We already know that the technical expertise in a chosen field doesn’t necessarily lead to a successful assignment abroad. It is certainly one of the factors, but not the only one. You might be a great manager in your current location, understanding people’s needs, being able to respond in an adequate manner, knowing how things work here. But what would you do when you are uprooted to a new location where things aren’t as familiar?
Here is where cultural competence comes in handy. Like any competence, it can be developed, which means that if you put some work into it, you can increase its levels. This in turn will lead to building more fulfilling professional relationships, being a more effective leader and a bigger confidence when working in an international environment.
Think of cultural competence as a habit
Increasing cultural competence should be a habit that you incorporate into your daily life. Creating a habit is an action and it consists of three components in order to be sustainable – the desire, knowledge and skills.
The desire is what you want – understanding why you want to even create this particular habit and having a vision of what’s at the end of the journey. Knowledge is the essential facts that will help you figure out what actions to take and how, in order to make your habit a sustainable part of your life. And the skills are those strategies that you are trying out and acting upon.
Let’s say I work a lot with people from Malaysia. I’m usually rather direct and used to working in a fast-paced environment. I acknowledge that there are cultural differences around the world in how people prefer to interact and I want to prepare and be respectful of those differences.
That is my motivation. I want to practice dealing with silence and longer breaks between the two parties engaged in a conversation (Desire).
I want that because I know that it is more common in Malaysia and South East Asia region more widely to pause before responding. Jumping straight to the answer after someone has stopped talking or cutting in when someone else is still speaking may be considered rude (Knowledge).
So I come up with various exercises to practice being comfortable with that silence. I pause for 3 additional seconds before responding, I find a partner with whom I can do the exercises, I try and sit with my partner in silence for, say, 5 minutes and see how it feels (Skills).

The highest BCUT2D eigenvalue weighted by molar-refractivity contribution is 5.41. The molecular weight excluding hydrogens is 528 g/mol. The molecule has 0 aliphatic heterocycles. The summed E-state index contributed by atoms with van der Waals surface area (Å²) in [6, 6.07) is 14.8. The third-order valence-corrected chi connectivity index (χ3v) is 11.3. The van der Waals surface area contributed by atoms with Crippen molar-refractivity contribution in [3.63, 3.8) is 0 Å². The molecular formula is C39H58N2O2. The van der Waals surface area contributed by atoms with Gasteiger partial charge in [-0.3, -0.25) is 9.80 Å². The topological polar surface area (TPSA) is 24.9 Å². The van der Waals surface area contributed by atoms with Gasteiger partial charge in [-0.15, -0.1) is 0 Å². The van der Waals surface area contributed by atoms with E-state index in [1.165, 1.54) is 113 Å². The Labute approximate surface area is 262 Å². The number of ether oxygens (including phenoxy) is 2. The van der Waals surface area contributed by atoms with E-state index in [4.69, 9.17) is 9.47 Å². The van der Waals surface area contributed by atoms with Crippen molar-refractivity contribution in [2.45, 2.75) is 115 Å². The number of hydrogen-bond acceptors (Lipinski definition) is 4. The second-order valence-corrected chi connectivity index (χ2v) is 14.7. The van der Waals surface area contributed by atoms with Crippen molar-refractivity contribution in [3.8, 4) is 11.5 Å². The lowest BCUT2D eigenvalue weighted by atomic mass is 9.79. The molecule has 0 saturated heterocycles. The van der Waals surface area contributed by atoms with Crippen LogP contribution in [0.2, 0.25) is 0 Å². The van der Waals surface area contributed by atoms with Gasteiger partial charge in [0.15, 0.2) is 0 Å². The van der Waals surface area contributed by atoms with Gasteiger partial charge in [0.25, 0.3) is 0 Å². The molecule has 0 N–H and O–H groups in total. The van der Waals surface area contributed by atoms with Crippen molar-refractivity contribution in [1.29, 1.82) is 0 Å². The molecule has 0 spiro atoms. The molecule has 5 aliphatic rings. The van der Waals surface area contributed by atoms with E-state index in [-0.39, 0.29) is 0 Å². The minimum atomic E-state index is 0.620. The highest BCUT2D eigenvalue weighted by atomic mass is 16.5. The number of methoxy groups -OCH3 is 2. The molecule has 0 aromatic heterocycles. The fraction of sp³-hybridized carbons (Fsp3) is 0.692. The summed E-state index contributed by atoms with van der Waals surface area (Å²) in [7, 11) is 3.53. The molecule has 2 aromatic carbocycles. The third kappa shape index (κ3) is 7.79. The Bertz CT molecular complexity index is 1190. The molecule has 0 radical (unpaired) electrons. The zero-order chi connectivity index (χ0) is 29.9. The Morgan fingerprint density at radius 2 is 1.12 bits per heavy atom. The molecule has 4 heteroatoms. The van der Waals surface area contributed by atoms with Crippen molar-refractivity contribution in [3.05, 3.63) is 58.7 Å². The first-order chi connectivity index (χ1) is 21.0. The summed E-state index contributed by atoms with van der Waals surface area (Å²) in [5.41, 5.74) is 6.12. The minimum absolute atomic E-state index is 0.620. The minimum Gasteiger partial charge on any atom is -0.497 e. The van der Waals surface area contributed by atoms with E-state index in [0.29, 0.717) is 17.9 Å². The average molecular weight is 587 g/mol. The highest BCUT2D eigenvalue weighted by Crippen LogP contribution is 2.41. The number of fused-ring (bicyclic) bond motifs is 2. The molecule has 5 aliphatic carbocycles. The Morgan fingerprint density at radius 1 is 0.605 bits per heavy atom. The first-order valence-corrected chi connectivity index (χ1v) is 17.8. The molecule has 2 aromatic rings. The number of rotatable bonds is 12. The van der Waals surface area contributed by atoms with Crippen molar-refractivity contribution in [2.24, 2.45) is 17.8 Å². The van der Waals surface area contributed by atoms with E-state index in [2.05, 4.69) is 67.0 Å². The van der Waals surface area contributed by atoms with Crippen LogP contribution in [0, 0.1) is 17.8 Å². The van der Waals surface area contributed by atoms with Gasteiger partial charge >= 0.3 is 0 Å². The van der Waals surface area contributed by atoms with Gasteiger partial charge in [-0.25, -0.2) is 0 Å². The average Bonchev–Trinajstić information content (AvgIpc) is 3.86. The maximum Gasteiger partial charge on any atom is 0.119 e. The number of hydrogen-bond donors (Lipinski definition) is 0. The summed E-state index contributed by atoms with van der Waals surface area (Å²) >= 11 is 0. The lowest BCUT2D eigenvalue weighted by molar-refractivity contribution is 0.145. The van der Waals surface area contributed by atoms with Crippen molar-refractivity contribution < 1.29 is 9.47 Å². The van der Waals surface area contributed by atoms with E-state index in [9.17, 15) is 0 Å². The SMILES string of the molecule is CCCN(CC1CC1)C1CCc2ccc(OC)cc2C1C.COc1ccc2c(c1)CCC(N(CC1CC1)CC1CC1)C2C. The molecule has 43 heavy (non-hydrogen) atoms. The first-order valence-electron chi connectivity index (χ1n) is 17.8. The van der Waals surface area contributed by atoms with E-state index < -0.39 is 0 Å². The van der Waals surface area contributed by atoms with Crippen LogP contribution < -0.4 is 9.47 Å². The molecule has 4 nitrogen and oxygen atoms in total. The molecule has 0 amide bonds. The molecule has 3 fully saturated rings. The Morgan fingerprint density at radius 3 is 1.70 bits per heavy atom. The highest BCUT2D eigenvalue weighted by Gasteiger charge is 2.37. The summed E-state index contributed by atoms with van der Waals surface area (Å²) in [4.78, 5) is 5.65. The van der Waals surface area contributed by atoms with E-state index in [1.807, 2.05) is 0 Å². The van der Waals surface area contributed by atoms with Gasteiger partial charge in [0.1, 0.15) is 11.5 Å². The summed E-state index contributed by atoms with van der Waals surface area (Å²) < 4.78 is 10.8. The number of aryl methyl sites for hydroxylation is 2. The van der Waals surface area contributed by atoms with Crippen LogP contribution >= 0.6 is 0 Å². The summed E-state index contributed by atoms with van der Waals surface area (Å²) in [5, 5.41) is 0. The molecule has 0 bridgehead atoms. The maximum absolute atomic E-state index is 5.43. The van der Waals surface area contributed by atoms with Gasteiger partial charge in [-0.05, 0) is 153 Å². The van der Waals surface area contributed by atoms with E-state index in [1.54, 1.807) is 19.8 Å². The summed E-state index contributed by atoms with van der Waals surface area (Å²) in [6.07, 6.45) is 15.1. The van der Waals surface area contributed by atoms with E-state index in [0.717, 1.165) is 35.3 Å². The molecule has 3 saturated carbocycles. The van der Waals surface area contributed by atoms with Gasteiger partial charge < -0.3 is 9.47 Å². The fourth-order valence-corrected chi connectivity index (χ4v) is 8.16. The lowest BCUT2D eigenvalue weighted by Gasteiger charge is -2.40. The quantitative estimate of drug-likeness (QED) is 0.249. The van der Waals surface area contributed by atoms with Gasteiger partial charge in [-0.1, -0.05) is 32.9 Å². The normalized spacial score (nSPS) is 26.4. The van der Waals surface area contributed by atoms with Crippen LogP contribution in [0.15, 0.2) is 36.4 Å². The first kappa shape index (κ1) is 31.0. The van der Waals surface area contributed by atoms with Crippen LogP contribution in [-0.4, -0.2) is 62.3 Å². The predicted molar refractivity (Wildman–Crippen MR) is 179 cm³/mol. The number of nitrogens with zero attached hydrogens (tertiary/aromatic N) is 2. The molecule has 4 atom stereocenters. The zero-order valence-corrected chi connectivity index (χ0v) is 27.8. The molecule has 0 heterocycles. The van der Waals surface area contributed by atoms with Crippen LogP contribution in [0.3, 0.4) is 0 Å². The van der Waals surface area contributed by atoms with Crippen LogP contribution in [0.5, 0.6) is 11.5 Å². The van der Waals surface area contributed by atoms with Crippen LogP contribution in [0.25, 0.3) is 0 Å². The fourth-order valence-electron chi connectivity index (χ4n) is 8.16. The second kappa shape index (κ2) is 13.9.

The more you practice this behaviour and then notice how it plays out in a real-life scenario, the more you’ll start to get comfortable with different working styles.
Ideas for incorporating intercultural learning into your everyday routine
What is your hobby? Is it volleyball? How does the volleyball world look like in some other country you want to learn more about (or with which you do business most often)? What are some most famous names there? How do people support their teams? Or maybe you like watching films? What are some films by local directors you could watch? How is their style different from your home country’s?
What is it that you recently found ‘weird’ or ‘annoying’ when working with someone from a culture different than yours? How about you find out whether this may be related to some researched cultural differences? What in particular created those negative emotions in you? How does it impact your values? Is there a way you could adjust how you interact with that person so that you have a better working relationship?
What is one of your main strengths in your current cultural context? Is it public speaking and presentations? Is it selling? Is it being able to motivate people or building engaged teams? Now think about how you can master the same skill in a different cultural context. What new ability would you need to practice? What habits you’d need to change? What other strategies you’d need to try out to make sure you are equally effective?
Intercultural competence is not a stand-alone skill. It is highly linked to your everyday activities and the skills you already have. You already are a well-established professional with many strengths, I’m sure. We live in a world though where a single leadership strategy is no longer effective. You just have to be able to flex and understand different perspectives. Building your cultural competence can fast-track you to being more confident and effective when working internationally.
Adding a bit of cultural learning to your existing passions and strengths is the most effective way of doing that.